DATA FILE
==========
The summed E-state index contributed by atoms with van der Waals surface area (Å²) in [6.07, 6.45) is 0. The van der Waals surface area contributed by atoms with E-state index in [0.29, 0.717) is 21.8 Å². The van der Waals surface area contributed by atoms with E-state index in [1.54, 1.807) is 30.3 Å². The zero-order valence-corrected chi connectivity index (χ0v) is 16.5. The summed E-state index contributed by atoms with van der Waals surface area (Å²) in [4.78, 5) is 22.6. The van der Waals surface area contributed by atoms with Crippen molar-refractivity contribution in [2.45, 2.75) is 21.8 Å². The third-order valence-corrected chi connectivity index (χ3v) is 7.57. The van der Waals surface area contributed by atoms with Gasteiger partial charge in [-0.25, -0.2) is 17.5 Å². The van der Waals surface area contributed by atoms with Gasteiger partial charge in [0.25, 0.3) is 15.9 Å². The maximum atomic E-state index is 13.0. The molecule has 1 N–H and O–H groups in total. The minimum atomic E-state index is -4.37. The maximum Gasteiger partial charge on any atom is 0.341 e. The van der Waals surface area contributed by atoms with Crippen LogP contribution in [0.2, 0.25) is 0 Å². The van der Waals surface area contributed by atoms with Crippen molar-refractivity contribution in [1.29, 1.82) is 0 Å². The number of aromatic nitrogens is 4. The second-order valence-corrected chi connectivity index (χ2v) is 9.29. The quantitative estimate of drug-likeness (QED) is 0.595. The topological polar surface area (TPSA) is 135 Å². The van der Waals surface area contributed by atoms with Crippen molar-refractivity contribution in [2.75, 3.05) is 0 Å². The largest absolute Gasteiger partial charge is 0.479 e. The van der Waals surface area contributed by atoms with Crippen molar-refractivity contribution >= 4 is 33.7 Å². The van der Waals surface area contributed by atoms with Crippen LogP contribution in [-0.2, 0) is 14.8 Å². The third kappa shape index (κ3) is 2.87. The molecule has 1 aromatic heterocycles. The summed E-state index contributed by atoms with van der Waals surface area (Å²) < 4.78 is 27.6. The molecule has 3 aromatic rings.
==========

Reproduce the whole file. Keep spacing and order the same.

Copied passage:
The summed E-state index contributed by atoms with van der Waals surface area (Å²) in [6.07, 6.45) is 0. The van der Waals surface area contributed by atoms with E-state index in [0.29, 0.717) is 21.8 Å². The van der Waals surface area contributed by atoms with E-state index in [1.54, 1.807) is 30.3 Å². The zero-order valence-corrected chi connectivity index (χ0v) is 16.5. The summed E-state index contributed by atoms with van der Waals surface area (Å²) in [4.78, 5) is 22.6. The van der Waals surface area contributed by atoms with Crippen molar-refractivity contribution in [2.45, 2.75) is 21.8 Å². The third-order valence-corrected chi connectivity index (χ3v) is 7.57. The van der Waals surface area contributed by atoms with Gasteiger partial charge in [-0.25, -0.2) is 17.5 Å². The van der Waals surface area contributed by atoms with Gasteiger partial charge in [0.25, 0.3) is 15.9 Å². The maximum atomic E-state index is 13.0. The molecule has 1 N–H and O–H groups in total. The minimum atomic E-state index is -4.37. The maximum Gasteiger partial charge on any atom is 0.341 e. The van der Waals surface area contributed by atoms with Crippen LogP contribution in [0.2, 0.25) is 0 Å². The van der Waals surface area contributed by atoms with Crippen molar-refractivity contribution in [1.29, 1.82) is 0 Å². The number of aromatic nitrogens is 4. The second-order valence-corrected chi connectivity index (χ2v) is 9.29. The quantitative estimate of drug-likeness (QED) is 0.595. The topological polar surface area (TPSA) is 135 Å². The van der Waals surface area contributed by atoms with Crippen molar-refractivity contribution in [2.75, 3.05) is 0 Å². The largest absolute Gasteiger partial charge is 0.479 e. The van der Waals surface area contributed by atoms with Crippen molar-refractivity contribution >= 4 is 33.7 Å². The van der Waals surface area contributed by atoms with Crippen LogP contribution in [-0.2, 0) is 14.8 Å². The third kappa shape index (κ3) is 2.87. The molecule has 1 aromatic heterocycles. The summed E-state index contributed by atoms with van der Waals surface area (Å²) < 4.78 is 27.6. The molecule has 3 aromatic rings.